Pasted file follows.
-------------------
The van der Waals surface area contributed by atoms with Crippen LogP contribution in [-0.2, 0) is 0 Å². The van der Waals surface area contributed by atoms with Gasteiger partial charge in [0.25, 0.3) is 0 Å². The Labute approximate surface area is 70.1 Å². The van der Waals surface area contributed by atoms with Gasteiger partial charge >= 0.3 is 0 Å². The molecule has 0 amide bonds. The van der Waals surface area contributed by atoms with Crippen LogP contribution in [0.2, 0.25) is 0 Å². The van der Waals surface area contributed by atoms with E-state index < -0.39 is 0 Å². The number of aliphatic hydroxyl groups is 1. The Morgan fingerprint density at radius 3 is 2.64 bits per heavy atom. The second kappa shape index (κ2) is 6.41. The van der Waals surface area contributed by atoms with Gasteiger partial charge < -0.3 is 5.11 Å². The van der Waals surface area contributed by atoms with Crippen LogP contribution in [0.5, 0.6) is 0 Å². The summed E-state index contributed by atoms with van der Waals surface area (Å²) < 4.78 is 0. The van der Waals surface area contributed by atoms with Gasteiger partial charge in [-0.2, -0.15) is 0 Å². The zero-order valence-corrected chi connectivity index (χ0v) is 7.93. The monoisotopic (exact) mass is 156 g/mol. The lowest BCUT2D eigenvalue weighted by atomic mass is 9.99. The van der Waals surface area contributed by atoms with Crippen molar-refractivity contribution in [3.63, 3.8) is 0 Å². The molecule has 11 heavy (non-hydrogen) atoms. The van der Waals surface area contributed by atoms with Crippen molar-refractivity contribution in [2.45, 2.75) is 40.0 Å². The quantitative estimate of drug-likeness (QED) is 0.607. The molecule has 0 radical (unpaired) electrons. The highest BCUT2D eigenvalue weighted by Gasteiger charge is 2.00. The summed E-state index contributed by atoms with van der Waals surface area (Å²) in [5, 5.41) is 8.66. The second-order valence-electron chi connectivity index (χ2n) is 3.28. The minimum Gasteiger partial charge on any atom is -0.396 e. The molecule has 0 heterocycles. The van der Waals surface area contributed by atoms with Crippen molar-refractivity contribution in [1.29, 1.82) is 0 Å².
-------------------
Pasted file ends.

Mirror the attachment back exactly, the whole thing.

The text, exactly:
The van der Waals surface area contributed by atoms with Crippen LogP contribution in [-0.2, 0) is 0 Å². The van der Waals surface area contributed by atoms with Gasteiger partial charge in [0.25, 0.3) is 0 Å². The Labute approximate surface area is 70.1 Å². The van der Waals surface area contributed by atoms with Gasteiger partial charge >= 0.3 is 0 Å². The molecule has 0 amide bonds. The van der Waals surface area contributed by atoms with Crippen LogP contribution in [0.2, 0.25) is 0 Å². The van der Waals surface area contributed by atoms with E-state index < -0.39 is 0 Å². The number of aliphatic hydroxyl groups is 1. The Morgan fingerprint density at radius 3 is 2.64 bits per heavy atom. The second kappa shape index (κ2) is 6.41. The van der Waals surface area contributed by atoms with Gasteiger partial charge < -0.3 is 5.11 Å². The van der Waals surface area contributed by atoms with Crippen LogP contribution in [0.5, 0.6) is 0 Å². The summed E-state index contributed by atoms with van der Waals surface area (Å²) < 4.78 is 0. The van der Waals surface area contributed by atoms with Gasteiger partial charge in [-0.2, -0.15) is 0 Å². The zero-order valence-corrected chi connectivity index (χ0v) is 7.93. The monoisotopic (exact) mass is 156 g/mol. The lowest BCUT2D eigenvalue weighted by atomic mass is 9.99. The van der Waals surface area contributed by atoms with Crippen molar-refractivity contribution in [3.63, 3.8) is 0 Å². The molecule has 11 heavy (non-hydrogen) atoms. The van der Waals surface area contributed by atoms with Crippen molar-refractivity contribution in [2.45, 2.75) is 40.0 Å². The quantitative estimate of drug-likeness (QED) is 0.607. The molecule has 0 radical (unpaired) electrons. The highest BCUT2D eigenvalue weighted by Gasteiger charge is 2.00. The summed E-state index contributed by atoms with van der Waals surface area (Å²) in [5, 5.41) is 8.66. The second-order valence-electron chi connectivity index (χ2n) is 3.28. The minimum Gasteiger partial charge on any atom is -0.396 e. The molecule has 0 heterocycles. The van der Waals surface area contributed by atoms with Crippen molar-refractivity contribution in [1.29, 1.82) is 0 Å².